With the new 2011 NASA budget allowing for more space science activities, the space agency has extended the Cassini mission to explore Saturn and its moons to 2017. “This is a mission that never stops providing us surprising scientific results and showing us eye popping new vistas,” said Jim Green, director of NASA’s planetary science division. “The historic traveler’s stunning discoveries and images have revolutionized our knowledge of Saturn and its moons.” This is the second mission extension for Cassini, and the new “Solstice Mission” will allow scientists to study seasonal and other long-term weather changes on the planet and its moons.
The Cassini mission will get $60 million per year to continue its study of the Saturn system.
“The extension presents a unique opportunity to follow seasonal changes of an outer planet system all the way from its winter to its summer,” said Bob Pappalardo, Cassini project scientist. “Some of Cassini’s most exciting discoveries still lie ahead.”
Cassini arrived just after Saturn’s northern winter solstice, and this extension continues until a few months past northern summer solstice in May 2017. The northern summer solstice marks the beginning of summer in the northern hemisphere and winter in the southern hemisphere.
A complete seasonal period on Saturn has never been studied at this level of detail. The Solstice mission schedule calls for an additional 155 orbits around the planet, 54 flybys of Titan and 11 flybys of the icy moon Enceladus.
The mission extension also will allow scientists to continue observations of Saturn’s rings and the magnetic bubble around the planet known as the magnetosphere. The spacecraft will make repeated dives between Saturn and its rings to obtain in depth knowledge of the gas giant. During these dives, the spacecraft will study the internal structure of Saturn, its magnetic fluctuations and ring mass.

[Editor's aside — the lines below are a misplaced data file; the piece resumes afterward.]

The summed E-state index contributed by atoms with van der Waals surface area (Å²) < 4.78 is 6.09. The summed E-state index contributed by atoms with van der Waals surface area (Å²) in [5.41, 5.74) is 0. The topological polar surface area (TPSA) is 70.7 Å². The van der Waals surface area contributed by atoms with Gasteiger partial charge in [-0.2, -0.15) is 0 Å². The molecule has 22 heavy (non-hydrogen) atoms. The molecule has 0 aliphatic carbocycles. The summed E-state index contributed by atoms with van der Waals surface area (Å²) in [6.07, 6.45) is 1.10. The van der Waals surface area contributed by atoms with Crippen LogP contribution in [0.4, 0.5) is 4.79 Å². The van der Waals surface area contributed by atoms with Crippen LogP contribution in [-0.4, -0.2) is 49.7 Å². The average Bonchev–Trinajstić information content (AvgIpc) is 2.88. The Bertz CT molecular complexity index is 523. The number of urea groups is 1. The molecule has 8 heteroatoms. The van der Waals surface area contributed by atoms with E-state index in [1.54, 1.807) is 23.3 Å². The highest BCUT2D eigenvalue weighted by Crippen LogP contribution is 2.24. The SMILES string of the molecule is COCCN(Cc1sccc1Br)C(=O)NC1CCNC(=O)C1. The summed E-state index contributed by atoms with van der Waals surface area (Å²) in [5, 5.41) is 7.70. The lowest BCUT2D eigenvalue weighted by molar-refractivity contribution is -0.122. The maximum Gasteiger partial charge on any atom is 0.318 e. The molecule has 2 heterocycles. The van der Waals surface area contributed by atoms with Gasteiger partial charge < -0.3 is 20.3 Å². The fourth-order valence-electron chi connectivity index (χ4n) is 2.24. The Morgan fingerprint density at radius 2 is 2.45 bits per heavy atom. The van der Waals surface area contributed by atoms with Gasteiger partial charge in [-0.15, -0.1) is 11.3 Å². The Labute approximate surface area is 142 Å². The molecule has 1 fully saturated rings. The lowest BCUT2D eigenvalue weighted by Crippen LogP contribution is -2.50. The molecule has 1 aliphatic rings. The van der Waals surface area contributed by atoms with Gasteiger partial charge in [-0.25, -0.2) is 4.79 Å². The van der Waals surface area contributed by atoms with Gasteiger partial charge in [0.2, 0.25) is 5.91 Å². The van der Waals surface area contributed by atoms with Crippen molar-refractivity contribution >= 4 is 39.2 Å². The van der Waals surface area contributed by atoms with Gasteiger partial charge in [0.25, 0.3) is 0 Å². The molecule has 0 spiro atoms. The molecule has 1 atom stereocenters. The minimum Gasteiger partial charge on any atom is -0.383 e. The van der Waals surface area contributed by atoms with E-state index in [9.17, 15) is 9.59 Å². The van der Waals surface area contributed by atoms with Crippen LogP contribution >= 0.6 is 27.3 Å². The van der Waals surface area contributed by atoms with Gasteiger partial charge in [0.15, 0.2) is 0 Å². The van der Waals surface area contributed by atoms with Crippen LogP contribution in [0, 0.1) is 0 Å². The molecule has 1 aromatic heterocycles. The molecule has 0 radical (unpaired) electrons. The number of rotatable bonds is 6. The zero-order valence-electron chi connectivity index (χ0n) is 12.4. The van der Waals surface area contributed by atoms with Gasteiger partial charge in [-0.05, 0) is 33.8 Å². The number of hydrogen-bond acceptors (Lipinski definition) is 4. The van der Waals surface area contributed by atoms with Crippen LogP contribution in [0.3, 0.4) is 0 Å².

Cassini launched in October 1997 with the European Space Agency’s Huygens probe. The spacecraft arrived at Saturn in 2004. The probe was equipped with six instruments to study Titan, Saturn’s largest moon. Cassini’s 12 instruments have returned a daily stream of data from Saturn’s system for nearly six years.
“The spacecraft is doing remarkably well, even as we endure the expected effects of age after logging 2.6 billion miles on its odometer,” said Bob Mitchell, Cassini program manager at JPL. “This extension is important because there is so much still to be learned at Saturn. The planet is full of secrets, and it doesn’t give them up easily.”
Cassini’s travel scrapbook includes more than 210,000 images; information gathered during more than 125 revolutions around Saturn; 67 flybys of Titan and eight close flybys of Enceladus. Cassini has revealed unexpected details in the planet’s signature rings, and observations of Titan have given scientists a glimpse of what Earth might have been like before life evolved.
For more info on the mission, check out the Cassini website.